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No, My Stapler Really Is That Important

Discussion in 'General Discussion' started by Nom Chompsky, May 23, 2013.

  1. scotchcrotch

    scotchcrotch
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    Emotionally Jaded

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    I run a freight brokerage franchise with 7 full time and 2 part time employees.

    I used to make a fair bit more with half the staff, but twice the stress. I worked 70+ hours a week out of a bedroom in my house for the first year, moved on to a small 4 person suite, and a couple years ago moved into a 20 person office. In some ways it's great- I'm the boss, doing things my way. At one point I semi-retired for a summer and just stayed home with my kids. The goal eventually is for the office to grow without me being there, a long work in progress.

    On the other hand, the overhead is expensive and taxes really make it hard to grow. Small businesses don't have the clout of Apple, and you will get buttfucked by the IRS.

    You also have to deal with employee morale, which is your new boss. You have to set the example every single day and if you stray even slightly you're risking productivity. You're also the last person to get paid.
     
  2. Crown Royal

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    Just call me Topher

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    Zero, thank god. I would dread having any part in the destruction of a relationship or family. Besides, it wasn't the style of work. I worked at a firm, 50% which lent out P.I's, the other 50% were Rent-a-Goons that did things like strike protection and concert or nightclub security. A few of us were both, myself included. What I usually did was escort VIP's and people with threats against them. If there was strike and the workers were getting hostile towards the scab labour, I would follow them home and make sure they weren't menaced. It was mostly an observe-and-report thing, but with the added unsafe bonus of physically intervening if they were assaulted. And since I wasn't permitted defense weapons of any kind and choke holds are outlawed, I only had sap gloves. I did get to discover why those things are so dangerous, though. You can crack bricks and dent oak beams with them, and they absorb at least 75% of the impact. Scary stuff.

    Other jobs were boring and would be considered terrifying if you were afraid of the dark. One of the most memorable was when I was to gout out to a farm in a town called Simcoe, and catch the culprit who were stealing large amounts of gas from a rich farmer's pumps in the middle of the night. I know, I know. Real "gumshoe" two-fisted trophy wife-banging action. Whatevs. anyway: The only place I could catch them on film and get a good look in case I had to follow them out when calling the cops, I had to post in the barn. Which was as dark as black can get. And on the first night which I spent listening on my discman (it was around 2000) I heard some loud scratching above me. I looked up and saw the two most terrifying, glowing eyes I have ever seen.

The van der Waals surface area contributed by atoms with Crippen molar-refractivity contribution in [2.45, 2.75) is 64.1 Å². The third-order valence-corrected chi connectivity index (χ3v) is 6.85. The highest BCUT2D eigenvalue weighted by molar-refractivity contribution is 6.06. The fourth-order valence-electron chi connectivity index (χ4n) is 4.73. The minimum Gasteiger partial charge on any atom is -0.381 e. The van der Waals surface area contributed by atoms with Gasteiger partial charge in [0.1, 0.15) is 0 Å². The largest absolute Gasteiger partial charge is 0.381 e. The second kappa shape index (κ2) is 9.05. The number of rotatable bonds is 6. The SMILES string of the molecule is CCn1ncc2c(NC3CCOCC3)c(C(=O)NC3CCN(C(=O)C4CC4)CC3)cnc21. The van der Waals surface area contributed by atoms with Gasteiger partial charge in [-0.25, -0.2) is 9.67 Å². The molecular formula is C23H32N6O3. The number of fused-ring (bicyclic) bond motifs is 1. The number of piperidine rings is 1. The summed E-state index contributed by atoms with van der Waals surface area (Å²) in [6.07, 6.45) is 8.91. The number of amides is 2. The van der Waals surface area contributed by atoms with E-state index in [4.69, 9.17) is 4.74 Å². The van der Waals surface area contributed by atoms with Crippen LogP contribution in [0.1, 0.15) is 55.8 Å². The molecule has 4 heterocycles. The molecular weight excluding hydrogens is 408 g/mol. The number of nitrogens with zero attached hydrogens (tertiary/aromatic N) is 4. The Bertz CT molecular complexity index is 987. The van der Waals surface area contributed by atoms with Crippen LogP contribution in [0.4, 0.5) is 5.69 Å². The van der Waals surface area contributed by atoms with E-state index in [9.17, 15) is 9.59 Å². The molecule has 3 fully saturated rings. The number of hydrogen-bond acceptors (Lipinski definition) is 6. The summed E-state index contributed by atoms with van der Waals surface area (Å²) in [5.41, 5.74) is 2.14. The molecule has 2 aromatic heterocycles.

"FUCK. ME."

    I knew it was something...but WHAT? It was too big to be a cat so god knows what it could be...Despite it was 2 am, I called up to the Ranch house and asked the old man what fucking creature of the night was prowling above me.

    "That's Carl" he said.

    "Carl", for some god-forsaken rich man's novelty was a fully grown one of these things:
    [​IMG]
    ..which he paid to have trained and imported to kill the vermin in his barn. It was as big as a boogie board. "So, is this gigantic, scary bird a threat to me?"

    He was polite and friendly considering I woke him up in the middle of the night. I'll never forget what he said to me as casually as you could: "Not at all! He'll stay up top unless he sees a rat or kitten. Just don't get really close if he does come down to your level, though. He'll snatch the eyes out of your friggin' head."...that was a thing that was said.

    So, I spent eleven nights in this barn with my buddy Carl, who makes no sound whatsoever when he flies because despite the fact he's an enormous predator, these guys only weigh about three pounds. Every once in a while, I could feel him shred the air as he flew close by me. As a bonus, these are the owls that make the scary horror movie-style "hoot hoot" noises to add to the Night Of The Living Dead-atmosphere this entire job had.
     
  3. Belisarius

    Belisarius
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    Village Idiot

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    Part-time Law Professor and managing partner in a small to medium size business law firm here.